Departing WhatsApp CEO Jan Koum is ditching Facebook’s board and nearly $1 billion in unvested stock. After announcing his exit from Facebook yesterday, the parent company filed an SEC document stating that Koum will not stand for re-election to Facebook’s board of directors. That confirms the Washington Post‘s report that Koum would exit Facebook’s board.
According to SEC documents filed at the time of WhatsApp’s acquisition by Facebook in 2014 specify a four-year vesting schedule, with vesting dates on February 15th, May 15th, August 15th and November 15. Leaving now would mean Koum would miss his last three vesting milestones. Bloomberg calculates that Koum will be missing out on 5.8 million shares, currently worth around $997.5 million. That’s a steep cost for freedom.
“On April 30, 2018, in connection with his resignation from his position as Chief Executive Officer of WhatsApp Inc., Jan Koum informed Facebook, Inc. (the “Company”) that he will not stand for re-election to the Board of Directors of the Company at the Company’s 2018 Annual Meeting of Stockholders (the “2018 Annual Meeting”). The Company will file a supplement to its proxy statement for the 2018 Annual Meeting to reflect the changes described in this Current Report on Form 8-K.”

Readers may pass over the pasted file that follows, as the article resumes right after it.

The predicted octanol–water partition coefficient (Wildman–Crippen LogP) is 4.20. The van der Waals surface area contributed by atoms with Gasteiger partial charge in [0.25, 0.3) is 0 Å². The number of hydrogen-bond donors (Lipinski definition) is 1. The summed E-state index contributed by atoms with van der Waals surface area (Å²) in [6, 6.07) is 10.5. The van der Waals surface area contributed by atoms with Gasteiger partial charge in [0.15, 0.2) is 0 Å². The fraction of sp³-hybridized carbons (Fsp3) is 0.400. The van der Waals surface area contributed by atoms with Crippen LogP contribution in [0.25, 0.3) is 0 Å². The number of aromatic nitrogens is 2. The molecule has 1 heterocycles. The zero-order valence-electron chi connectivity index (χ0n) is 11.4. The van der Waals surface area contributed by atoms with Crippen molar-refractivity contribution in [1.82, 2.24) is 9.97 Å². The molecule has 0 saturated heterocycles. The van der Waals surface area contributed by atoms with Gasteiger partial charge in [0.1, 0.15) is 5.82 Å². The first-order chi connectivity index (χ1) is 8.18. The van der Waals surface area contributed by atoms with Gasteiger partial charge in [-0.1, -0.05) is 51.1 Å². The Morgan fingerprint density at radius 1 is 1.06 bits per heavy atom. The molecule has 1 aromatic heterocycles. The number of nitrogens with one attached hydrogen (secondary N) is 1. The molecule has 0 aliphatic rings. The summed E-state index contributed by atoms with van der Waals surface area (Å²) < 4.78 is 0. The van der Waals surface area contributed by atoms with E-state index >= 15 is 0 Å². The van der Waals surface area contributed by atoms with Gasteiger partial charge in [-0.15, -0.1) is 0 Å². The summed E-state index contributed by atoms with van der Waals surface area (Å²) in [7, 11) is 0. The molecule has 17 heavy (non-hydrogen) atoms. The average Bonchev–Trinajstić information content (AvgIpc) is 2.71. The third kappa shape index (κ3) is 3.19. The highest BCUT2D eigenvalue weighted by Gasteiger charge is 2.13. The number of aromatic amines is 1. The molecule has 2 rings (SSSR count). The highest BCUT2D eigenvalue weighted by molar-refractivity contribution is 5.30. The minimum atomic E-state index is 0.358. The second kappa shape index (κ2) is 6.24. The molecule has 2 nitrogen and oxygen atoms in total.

Facebook’s remaining board members are CEO Mark Zuckerberg, COO Sheryl Sandberg, Andreessen Horowitz’s Marc Andreessen, Founders Fund’s Peter Thiel, General Catalyst’s Kenneth I. Chenault, University of North Carolina’s Erskine B. Bowles, University of California – San Francisco’s Susan D. Desmond-Hellmann, and Netflix’s Reed Hastings.
Now the question turns to Koum’s successor. Facebook’s board will be able to select a replacement for Koum’s seat. As for the WhatsApp CEO title, the role might go to a long-time WhatsApp employee who was there since before Facebook acquired the company in 2014. A strong candidate is Neeraj Arora, who a source described as WhatsApp’s #4 in command.
It seems unlikely that Facebook will try to formally roll WhatsApp under David Marcus, who leads the Facebook Messenger division. Keeping the brands separate, as Facebook does with Instagram, has long been a company strategy. It gives people less of a feeling like they’re using a product from a domineering empire, and limits the spread of backlash if there’s a big problem at one of the subsidiaries.
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